Impact of cardiac-specific expression of CD39 on myocardial infarct size in mice

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Abstract

Aims:

Prior work suggests that ischemic preconditioning increases the level of CD39 in the heart and contributes to cardiac protection. Therefore, we examined if targeted cardiac expression of CD39 protects against myocardial injury.

Main methods:

Mice with cardiac-specific expression of human CD39 (αMHC/hCD39-Tg) were generated, characterized and subjected to left coronary artery ischemia-reperfusion injury and infarct size at 24 h following injury quantified.

Key findings:

αMHC/hCD39-Tg mice have increased in cardiac ATPase and ADPase activity compared to WT littermates. The increased activity in αMHC/hCD39-mice was inhibited by the CD39 antagonist sodium polyoxotungstate (POM-1). Measurement of basal cardiac function by echocardiography revealed that αMHC/hCD39-Tg mice have a lower resting heart rate and increased stroke volume. In response to myocardial ischemia, systolic and diastolic function was better preserved in αMHC/hCD39-Tg compared to WT mice. Comparison of Tau also revealed preserved cardiac relaxation during ischemia in αMHC/hCD39-Tg hearts. Assessment of myocardial infarct size in response to 60 min of ischemia and 24 h of reperfusion demonstrated a significant reduction in infarct size in αMHC/hCD39-Tg hearts. Analysis of isolated cardiomyocytes revealed no basal difference in calcium transients between WT and αMHC/hCD39-Tg cardiomyocytes. However, in response to isoproterenol stimulation, there was a trend toward lower calcium transients in αMHC/hCD39 cardiomyocytes suggesting less calcium accumulation in response to metabolic stress.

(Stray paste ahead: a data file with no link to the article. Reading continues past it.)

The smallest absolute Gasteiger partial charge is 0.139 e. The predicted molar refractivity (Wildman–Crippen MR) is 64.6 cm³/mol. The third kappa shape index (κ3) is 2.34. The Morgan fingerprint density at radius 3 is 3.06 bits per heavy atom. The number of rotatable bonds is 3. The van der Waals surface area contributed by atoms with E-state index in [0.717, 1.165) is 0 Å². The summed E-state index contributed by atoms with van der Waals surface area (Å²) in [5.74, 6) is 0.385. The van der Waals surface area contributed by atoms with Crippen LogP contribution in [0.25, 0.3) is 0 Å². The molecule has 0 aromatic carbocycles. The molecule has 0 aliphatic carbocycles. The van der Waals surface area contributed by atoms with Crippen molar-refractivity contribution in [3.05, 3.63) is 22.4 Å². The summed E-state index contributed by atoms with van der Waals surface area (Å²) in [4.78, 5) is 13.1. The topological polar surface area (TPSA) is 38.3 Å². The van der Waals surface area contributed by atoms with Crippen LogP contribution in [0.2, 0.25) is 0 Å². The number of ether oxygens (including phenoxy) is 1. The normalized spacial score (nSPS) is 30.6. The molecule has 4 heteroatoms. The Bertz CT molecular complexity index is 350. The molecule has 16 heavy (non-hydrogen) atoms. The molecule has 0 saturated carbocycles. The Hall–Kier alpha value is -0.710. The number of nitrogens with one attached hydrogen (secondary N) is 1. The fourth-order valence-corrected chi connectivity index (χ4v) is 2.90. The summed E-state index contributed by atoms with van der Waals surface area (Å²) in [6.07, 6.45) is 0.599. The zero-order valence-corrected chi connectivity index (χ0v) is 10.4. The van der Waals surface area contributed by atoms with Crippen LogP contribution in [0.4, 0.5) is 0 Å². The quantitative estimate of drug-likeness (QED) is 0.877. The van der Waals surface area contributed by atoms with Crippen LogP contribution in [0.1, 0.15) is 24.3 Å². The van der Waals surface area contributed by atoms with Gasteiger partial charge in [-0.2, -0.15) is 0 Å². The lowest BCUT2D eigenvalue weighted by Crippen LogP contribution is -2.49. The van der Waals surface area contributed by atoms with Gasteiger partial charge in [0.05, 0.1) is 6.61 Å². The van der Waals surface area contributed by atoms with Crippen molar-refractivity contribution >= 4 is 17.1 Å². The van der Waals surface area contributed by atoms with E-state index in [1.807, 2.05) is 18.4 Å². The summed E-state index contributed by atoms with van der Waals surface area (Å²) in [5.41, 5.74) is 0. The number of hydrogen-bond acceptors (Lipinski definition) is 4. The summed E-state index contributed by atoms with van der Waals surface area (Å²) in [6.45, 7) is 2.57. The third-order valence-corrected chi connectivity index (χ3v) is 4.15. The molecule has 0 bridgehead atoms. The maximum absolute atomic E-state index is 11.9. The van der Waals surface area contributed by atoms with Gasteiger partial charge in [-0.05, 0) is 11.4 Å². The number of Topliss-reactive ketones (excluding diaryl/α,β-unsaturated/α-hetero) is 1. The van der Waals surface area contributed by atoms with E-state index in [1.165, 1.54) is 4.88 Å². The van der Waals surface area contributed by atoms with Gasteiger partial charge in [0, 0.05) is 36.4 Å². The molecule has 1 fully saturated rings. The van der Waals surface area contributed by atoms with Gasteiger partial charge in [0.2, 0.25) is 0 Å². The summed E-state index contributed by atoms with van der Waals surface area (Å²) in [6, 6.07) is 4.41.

Significance:

Cardiac-specific expression of CD39 reduces myocardial dysfunction and infarct size following ischemia-reperfusion injury. Increasing nucleotidase expression in the heart may be a novel approach to protect the heart from ischemic injury.

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